There is not ONE web-to-store approach but several approaches. Proof of this is the existence of two types of players in the sector: "internal" who offer turnkey solutions to retailers for their web and mobile media and "external" to the retailer's web and mobile media and whose mission is to bring traffic to the store.
The former provide solutions:
- Blinds locator: improves the visibility of a brand's stores in search engines.
- product locator": allows a web user to discover, on the company's website, the stores with the product he is looking for.
- " click & collect ": allows an Internet user to reserve a product before going to the store.
The latter refer consumers who do not know which store to go to. This is an opportunity for them to discover new brands and new stores:
- Geolocated social networks: they generally do not show the products sold in stores. Reviews are often the main interest.
- Specialized couponing actors: they focus only on products on special offer in stores without mentioning the availability in stock.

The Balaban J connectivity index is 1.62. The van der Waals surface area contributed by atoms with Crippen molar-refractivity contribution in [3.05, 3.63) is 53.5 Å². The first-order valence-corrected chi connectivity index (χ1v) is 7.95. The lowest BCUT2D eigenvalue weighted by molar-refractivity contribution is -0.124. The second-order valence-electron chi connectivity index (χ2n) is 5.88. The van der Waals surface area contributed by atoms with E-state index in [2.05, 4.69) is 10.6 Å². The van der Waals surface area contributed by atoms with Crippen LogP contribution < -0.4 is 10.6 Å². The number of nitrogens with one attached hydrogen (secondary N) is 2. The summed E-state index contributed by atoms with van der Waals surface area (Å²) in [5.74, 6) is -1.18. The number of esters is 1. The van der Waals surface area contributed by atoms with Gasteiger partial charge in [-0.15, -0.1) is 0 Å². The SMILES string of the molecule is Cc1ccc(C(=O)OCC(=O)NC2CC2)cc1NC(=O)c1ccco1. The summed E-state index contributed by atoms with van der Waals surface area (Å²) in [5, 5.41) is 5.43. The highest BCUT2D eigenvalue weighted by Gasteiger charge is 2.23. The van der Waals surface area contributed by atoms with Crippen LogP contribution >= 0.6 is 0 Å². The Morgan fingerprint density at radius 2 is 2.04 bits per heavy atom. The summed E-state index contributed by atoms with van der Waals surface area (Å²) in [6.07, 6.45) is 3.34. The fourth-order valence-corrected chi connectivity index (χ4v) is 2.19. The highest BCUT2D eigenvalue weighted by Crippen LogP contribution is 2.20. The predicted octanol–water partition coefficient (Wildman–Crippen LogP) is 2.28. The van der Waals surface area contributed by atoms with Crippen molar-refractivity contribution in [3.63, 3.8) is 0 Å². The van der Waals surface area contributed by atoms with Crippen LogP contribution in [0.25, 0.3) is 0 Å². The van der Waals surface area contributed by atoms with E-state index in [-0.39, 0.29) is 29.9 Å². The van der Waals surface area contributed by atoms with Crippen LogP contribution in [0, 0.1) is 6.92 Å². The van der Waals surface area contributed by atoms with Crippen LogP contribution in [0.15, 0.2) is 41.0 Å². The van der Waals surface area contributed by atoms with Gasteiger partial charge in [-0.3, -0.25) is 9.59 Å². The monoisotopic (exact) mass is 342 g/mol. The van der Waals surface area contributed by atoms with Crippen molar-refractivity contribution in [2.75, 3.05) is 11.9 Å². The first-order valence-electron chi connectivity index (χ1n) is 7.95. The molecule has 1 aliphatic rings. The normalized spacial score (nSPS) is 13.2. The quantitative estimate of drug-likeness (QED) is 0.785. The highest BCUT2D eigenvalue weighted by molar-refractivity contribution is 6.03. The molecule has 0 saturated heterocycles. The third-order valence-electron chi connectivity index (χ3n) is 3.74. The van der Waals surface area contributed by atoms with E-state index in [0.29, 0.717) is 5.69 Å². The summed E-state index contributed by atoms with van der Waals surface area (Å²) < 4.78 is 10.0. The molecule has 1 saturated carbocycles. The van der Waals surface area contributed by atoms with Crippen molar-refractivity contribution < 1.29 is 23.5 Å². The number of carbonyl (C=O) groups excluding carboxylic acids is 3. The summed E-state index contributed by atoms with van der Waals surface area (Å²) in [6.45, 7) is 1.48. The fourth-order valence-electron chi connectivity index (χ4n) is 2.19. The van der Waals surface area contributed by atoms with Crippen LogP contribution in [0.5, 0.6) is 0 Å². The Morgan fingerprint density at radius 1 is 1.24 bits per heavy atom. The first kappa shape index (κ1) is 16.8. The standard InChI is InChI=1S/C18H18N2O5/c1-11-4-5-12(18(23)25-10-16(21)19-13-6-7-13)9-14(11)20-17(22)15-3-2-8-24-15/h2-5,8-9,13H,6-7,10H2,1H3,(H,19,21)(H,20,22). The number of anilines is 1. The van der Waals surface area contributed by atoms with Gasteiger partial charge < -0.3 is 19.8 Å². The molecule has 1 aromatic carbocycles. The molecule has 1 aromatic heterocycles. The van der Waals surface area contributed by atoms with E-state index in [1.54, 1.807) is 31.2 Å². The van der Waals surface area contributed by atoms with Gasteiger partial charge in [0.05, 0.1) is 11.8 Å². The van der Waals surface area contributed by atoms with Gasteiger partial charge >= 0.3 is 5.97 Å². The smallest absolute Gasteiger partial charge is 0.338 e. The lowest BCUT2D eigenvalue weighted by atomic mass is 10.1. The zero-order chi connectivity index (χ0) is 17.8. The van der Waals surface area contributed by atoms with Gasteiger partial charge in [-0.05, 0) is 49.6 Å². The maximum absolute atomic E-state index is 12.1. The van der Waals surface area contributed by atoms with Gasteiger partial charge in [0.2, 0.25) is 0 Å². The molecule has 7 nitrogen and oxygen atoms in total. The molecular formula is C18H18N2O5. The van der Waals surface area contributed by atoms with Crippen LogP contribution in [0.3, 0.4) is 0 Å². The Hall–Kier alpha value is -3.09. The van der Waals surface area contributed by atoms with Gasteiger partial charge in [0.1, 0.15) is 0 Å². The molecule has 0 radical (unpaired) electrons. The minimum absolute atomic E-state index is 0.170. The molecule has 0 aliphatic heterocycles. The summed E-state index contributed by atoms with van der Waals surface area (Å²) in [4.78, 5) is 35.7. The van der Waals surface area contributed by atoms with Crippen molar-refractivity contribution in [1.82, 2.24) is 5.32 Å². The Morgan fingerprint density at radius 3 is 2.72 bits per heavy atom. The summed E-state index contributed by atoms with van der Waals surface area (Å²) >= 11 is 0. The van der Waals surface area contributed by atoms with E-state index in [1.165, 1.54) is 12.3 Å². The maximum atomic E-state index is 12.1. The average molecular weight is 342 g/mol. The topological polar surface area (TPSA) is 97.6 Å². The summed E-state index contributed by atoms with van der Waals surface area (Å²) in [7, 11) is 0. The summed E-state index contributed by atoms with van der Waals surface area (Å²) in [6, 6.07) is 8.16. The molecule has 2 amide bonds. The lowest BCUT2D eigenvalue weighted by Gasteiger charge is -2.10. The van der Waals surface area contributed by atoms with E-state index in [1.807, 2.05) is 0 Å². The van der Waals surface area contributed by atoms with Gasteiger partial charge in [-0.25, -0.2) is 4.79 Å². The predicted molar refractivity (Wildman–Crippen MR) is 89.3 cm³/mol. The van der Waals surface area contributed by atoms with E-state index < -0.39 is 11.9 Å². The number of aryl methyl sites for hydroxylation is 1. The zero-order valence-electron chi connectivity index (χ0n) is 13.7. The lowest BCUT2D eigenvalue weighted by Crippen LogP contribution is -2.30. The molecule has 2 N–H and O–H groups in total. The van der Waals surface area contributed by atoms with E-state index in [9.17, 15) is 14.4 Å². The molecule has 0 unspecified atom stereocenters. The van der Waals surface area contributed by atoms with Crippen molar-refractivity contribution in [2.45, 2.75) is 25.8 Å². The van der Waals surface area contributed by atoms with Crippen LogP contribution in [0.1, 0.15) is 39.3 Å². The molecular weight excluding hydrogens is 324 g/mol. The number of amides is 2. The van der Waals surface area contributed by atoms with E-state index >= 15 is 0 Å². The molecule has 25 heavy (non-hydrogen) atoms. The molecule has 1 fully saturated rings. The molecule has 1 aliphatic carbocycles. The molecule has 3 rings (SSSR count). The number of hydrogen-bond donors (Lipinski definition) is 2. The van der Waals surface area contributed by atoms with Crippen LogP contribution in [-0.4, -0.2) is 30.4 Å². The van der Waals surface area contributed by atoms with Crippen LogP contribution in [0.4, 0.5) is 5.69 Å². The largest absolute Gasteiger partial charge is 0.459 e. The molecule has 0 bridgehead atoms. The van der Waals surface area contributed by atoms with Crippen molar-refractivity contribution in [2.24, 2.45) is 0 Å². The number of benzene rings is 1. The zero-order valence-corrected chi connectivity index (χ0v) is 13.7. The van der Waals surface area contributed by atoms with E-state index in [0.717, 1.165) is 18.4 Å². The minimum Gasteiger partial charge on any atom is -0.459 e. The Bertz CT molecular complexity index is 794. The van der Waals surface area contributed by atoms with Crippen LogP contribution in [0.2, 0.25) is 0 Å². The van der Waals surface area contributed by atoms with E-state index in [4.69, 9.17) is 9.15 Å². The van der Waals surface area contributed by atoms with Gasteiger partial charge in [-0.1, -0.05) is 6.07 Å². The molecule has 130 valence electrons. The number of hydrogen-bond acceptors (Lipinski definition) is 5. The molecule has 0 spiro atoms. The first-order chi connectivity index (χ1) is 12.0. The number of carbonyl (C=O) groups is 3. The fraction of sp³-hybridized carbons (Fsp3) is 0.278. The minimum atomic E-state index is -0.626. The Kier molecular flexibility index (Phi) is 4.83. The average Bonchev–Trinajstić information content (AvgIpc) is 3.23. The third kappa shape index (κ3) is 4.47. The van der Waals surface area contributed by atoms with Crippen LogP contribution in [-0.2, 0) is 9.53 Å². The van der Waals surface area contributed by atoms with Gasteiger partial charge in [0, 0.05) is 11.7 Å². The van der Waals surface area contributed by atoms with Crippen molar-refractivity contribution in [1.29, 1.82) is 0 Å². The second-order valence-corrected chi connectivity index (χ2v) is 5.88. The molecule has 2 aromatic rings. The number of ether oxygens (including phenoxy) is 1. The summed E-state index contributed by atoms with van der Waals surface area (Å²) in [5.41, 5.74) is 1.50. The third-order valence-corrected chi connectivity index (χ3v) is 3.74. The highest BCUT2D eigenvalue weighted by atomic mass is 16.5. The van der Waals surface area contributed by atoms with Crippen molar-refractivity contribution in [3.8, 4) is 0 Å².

- Pre-shopping wizards: this is the strongest promise for a web-to-store surfer ("I look for stores with the product I'm looking for - the closest, the one with the best service, the cheapest, etc."). ") but the most complicated to implement because of the "interfacing" with the brands' information systems. Their added value is based on the possibility of knowing the availability of each store.
For retailers, it is clear that the implementation methods of a web-to-store strategy are still unclear. Currently, they are testing the first available modes without having yet defined a clear strategy. And yet developments are already underway with new solutions. More than a simple return to in-store shopping, web-to-store is already pushing towards a transformation of the in-store experience which is becoming increasingly digital. One thing is sure, we haven't heard the last of the web-to-store which is set to be the new trend for the next 10 years!
1 Figures Precepta / Xerf (2012)
2 Figures Fevad / Médiamétrie / netrating (2011)
3 Figures Medimetry (2012)
4 Diamart study (2012)
5 Figures from Forrester Research (2012)
6 Figures Cabinet Forrester Research (2012)